Night Sky June 2017
The Moon believe it or not
Right at the end of April I took the title photo for this post, after noticing the Moon was visible from my house. I ran out to the garden with my camera and attempted to photograph the Moon. However, there is a particular art to Astrophotography. I could not get a focused view of the Moon so it has ended up looking like a light bulb in the middle of the evening sky. Ah well at least I tried and it’s not the worse photo in the world. By the way the tiny dot you see just below the Moon is actually Jupiter!
As you can imagine, it is the time of the year when viewing the night sky is very difficult. Twilight will persist throughout the night whether you are looking north or south. Of course, if you are out very late enjoying the warmer weather, you may be fortunate enough catch a glimpse of stars in the sky. June will bring the summer solstice.
Perseus will be in view very close to the horizon, due north. To the west of Perseus, you may be able to see Capella, the brightest star in the constellation Auriga. You may be lucky enough to see the seven stars that make up the Plough in Ursa Major. Best time to try and catch this will be midnight.
Although the persisting twilight will make viewing difficult you could still be fortunate enough to see noctilucent clouds. These clouds can be seen towards the North Pole, and shine with an electric-blue tint. Rising to altitudes of 80-85km they are the highest clouds in the atmosphere. These clouds are only visible during summer nights.
Libra is visible due south. Close by in the west is the red supergiant star Antare, part of the Scorpius constellation. The giant constellation of Ophiuchus is higher in the sky and is in between Serpens Caput and Serpens Cauda.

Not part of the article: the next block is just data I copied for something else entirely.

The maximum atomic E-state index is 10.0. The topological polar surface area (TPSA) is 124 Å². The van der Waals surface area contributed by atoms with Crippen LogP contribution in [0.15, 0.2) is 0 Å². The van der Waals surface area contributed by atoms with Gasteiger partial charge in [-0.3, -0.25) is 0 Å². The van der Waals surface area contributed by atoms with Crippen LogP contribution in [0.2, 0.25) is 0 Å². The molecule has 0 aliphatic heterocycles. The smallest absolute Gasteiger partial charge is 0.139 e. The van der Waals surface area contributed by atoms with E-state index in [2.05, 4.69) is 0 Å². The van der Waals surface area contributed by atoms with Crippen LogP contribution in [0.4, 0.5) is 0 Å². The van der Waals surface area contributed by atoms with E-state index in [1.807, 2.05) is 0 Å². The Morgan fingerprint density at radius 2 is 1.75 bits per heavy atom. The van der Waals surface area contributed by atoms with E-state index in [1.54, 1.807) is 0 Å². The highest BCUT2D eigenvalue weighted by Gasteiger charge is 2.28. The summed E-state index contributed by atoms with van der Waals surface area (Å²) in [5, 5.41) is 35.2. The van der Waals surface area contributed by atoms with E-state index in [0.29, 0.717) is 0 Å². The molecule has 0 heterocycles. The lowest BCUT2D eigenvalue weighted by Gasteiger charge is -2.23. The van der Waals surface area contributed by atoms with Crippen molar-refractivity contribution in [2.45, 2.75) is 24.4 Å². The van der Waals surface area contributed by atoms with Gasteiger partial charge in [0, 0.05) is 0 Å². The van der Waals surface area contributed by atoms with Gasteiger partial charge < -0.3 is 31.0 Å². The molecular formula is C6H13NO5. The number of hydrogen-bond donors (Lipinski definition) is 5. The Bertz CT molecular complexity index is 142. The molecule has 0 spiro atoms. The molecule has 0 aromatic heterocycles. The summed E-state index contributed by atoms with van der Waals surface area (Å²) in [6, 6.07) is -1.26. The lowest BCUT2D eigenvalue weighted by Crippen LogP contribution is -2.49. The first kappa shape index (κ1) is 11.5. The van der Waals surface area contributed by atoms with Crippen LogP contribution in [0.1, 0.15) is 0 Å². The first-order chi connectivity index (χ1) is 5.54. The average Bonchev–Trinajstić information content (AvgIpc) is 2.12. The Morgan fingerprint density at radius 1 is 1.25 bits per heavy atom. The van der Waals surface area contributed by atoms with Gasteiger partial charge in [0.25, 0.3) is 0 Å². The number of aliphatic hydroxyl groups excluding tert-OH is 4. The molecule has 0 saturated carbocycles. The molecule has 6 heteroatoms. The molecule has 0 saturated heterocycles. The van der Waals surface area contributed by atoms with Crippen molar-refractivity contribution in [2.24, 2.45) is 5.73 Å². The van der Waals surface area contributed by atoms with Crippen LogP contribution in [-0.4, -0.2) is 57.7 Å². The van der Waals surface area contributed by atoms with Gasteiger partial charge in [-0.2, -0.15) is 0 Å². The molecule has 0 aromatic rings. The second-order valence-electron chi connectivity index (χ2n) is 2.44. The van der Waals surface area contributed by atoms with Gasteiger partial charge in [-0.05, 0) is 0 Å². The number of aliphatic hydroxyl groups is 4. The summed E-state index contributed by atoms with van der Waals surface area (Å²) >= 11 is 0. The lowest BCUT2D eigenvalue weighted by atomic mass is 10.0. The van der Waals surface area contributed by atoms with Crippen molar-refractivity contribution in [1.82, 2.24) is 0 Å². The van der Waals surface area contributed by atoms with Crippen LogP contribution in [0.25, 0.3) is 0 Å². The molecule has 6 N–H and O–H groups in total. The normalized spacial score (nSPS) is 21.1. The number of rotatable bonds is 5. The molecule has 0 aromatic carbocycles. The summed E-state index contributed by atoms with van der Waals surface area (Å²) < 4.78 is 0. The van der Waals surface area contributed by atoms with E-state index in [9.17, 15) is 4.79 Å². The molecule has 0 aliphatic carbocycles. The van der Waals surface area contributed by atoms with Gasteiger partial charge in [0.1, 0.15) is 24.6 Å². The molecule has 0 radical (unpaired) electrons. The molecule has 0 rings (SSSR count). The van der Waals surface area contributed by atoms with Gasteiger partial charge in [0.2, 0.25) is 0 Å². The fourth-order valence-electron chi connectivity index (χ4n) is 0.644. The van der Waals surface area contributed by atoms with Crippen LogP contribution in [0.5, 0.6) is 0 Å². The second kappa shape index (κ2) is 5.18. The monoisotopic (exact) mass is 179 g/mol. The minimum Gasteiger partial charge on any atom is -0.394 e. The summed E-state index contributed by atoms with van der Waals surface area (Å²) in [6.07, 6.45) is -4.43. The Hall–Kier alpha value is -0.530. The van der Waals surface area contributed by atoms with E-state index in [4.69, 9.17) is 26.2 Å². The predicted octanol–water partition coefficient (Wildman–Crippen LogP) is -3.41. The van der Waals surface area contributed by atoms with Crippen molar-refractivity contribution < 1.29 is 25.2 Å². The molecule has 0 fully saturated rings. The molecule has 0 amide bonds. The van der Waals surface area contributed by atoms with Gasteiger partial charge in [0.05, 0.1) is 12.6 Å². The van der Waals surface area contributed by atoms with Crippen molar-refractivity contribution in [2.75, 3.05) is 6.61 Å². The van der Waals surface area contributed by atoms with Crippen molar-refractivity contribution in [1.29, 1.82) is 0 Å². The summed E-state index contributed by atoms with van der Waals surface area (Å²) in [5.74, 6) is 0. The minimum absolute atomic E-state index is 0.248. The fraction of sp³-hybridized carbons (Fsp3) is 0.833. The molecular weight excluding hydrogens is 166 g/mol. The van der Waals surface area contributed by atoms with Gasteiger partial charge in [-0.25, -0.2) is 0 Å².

Bootes, Corona Borealis and Hercules are now higher in the sky towards the zenith making this the best time to observe them throughout the year.
- 1st 12:42 Moon first quarter
- 3rd 12:30 Venus at greatest elongation
- 8th 22:21 Moon at apogee
- 9th 13:10 Full Moon
- 17th 11:33 Moon at last quarter
- 21st Summer Solstice
- 23rd 10:52 Moon at perigee
- 24th 02:31 New Moon
This month’s focus – Summer Solstice
The first thing to clarify is what is a Summer Solstice? This event happens twice a year when the Earth’s axis reaches its maximum incline towards the sun. This means that the sun will be at its highest point in the sky. For many cultures around the world, a solstice is a day for celebration.
The summer solstice will be the day we have the most hours of daylight in the year. The other time of the year when a solstice occurs is in December just before Christmas. Put the date in your diary to enjoy the longest day in the year. I must remember to take a photo of it to show you next month.
Have you celebrated the summer solstice or come from a culture that does?
No need for postcards, feel free to leave a comment below…